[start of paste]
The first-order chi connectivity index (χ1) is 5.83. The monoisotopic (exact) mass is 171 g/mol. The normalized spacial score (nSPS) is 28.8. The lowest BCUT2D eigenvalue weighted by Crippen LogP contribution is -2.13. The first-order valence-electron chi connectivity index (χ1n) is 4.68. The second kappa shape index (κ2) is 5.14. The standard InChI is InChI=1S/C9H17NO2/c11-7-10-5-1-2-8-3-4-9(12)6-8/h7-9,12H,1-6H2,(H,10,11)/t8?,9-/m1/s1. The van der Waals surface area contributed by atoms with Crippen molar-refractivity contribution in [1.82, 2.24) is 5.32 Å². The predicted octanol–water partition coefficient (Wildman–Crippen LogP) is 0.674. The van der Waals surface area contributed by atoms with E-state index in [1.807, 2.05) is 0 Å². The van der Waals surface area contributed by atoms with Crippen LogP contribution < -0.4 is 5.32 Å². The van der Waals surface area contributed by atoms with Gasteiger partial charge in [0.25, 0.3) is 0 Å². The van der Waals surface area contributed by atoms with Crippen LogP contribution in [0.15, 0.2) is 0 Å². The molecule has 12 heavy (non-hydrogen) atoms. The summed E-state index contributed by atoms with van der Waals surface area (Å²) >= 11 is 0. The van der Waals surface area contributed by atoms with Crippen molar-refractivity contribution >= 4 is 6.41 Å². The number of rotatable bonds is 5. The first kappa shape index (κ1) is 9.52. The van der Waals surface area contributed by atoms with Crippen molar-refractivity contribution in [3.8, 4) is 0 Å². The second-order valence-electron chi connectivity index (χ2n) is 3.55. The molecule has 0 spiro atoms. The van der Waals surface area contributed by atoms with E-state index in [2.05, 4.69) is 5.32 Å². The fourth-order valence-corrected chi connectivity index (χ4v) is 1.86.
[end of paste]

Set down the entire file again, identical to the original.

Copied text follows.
The first-order chi connectivity index (χ1) is 5.83. The monoisotopic (exact) mass is 171 g/mol. The normalized spacial score (nSPS) is 28.8. The lowest BCUT2D eigenvalue weighted by Crippen LogP contribution is -2.13. The first-order valence-electron chi connectivity index (χ1n) is 4.68. The second kappa shape index (κ2) is 5.14. The standard InChI is InChI=1S/C9H17NO2/c11-7-10-5-1-2-8-3-4-9(12)6-8/h7-9,12H,1-6H2,(H,10,11)/t8?,9-/m1/s1. The van der Waals surface area contributed by atoms with Crippen molar-refractivity contribution in [1.82, 2.24) is 5.32 Å². The predicted octanol–water partition coefficient (Wildman–Crippen LogP) is 0.674. The van der Waals surface area contributed by atoms with E-state index in [1.807, 2.05) is 0 Å². The van der Waals surface area contributed by atoms with Crippen LogP contribution < -0.4 is 5.32 Å². The van der Waals surface area contributed by atoms with Gasteiger partial charge in [0.25, 0.3) is 0 Å². The van der Waals surface area contributed by atoms with Crippen LogP contribution in [0.15, 0.2) is 0 Å². The molecule has 12 heavy (non-hydrogen) atoms. The summed E-state index contributed by atoms with van der Waals surface area (Å²) >= 11 is 0. The van der Waals surface area contributed by atoms with Crippen molar-refractivity contribution >= 4 is 6.41 Å². The number of rotatable bonds is 5. The first kappa shape index (κ1) is 9.52. The van der Waals surface area contributed by atoms with Crippen molar-refractivity contribution in [3.8, 4) is 0 Å². The second-order valence-electron chi connectivity index (χ2n) is 3.55. The molecule has 0 spiro atoms. The van der Waals surface area contributed by atoms with E-state index in [2.05, 4.69) is 5.32 Å². The fourth-order valence-corrected chi connectivity index (χ4v) is 1.86.